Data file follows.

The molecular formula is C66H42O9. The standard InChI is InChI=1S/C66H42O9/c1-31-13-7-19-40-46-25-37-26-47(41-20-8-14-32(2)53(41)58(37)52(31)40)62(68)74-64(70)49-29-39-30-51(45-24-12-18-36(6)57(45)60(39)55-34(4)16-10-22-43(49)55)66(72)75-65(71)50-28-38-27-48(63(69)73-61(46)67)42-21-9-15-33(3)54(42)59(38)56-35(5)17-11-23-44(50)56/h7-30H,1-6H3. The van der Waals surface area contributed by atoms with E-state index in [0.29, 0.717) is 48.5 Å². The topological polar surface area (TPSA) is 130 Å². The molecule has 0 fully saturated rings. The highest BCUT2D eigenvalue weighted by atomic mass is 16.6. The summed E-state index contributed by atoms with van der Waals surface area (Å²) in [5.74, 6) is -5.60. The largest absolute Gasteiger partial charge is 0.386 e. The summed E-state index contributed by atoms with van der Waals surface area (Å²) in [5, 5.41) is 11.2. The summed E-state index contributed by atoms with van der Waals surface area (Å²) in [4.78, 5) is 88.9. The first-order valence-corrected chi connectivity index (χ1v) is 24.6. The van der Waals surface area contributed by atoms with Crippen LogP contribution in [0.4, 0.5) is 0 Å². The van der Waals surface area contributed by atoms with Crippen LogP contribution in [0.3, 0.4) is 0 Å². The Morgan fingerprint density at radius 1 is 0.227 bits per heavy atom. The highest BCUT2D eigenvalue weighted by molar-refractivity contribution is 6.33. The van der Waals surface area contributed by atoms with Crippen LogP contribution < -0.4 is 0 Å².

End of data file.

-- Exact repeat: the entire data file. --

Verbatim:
The molecular formula is C66H42O9. The standard InChI is InChI=1S/C66H42O9/c1-31-13-7-19-40-46-25-37-26-47(41-20-8-14-32(2)53(41)58(37)52(31)40)62(68)74-64(70)49-29-39-30-51(45-24-12-18-36(6)57(45)60(39)55-34(4)16-10-22-43(49)55)66(72)75-65(71)50-28-38-27-48(63(69)73-61(46)67)42-21-9-15-33(3)54(42)59(38)56-35(5)17-11-23-44(50)56/h7-30H,1-6H3. The van der Waals surface area contributed by atoms with E-state index in [0.29, 0.717) is 48.5 Å². The topological polar surface area (TPSA) is 130 Å². The molecule has 0 fully saturated rings. The highest BCUT2D eigenvalue weighted by atomic mass is 16.6. The summed E-state index contributed by atoms with van der Waals surface area (Å²) in [5.74, 6) is -5.60. The largest absolute Gasteiger partial charge is 0.386 e. The summed E-state index contributed by atoms with van der Waals surface area (Å²) in [5, 5.41) is 11.2. The summed E-state index contributed by atoms with van der Waals surface area (Å²) in [4.78, 5) is 88.9. The first-order valence-corrected chi connectivity index (χ1v) is 24.6. The van der Waals surface area contributed by atoms with Crippen LogP contribution in [0.4, 0.5) is 0 Å². The van der Waals surface area contributed by atoms with Crippen LogP contribution in [0.3, 0.4) is 0 Å². The Morgan fingerprint density at radius 1 is 0.227 bits per heavy atom. The highest BCUT2D eigenvalue weighted by molar-refractivity contribution is 6.33. The van der Waals surface area contributed by atoms with Crippen LogP contribution < -0.4 is 0 Å².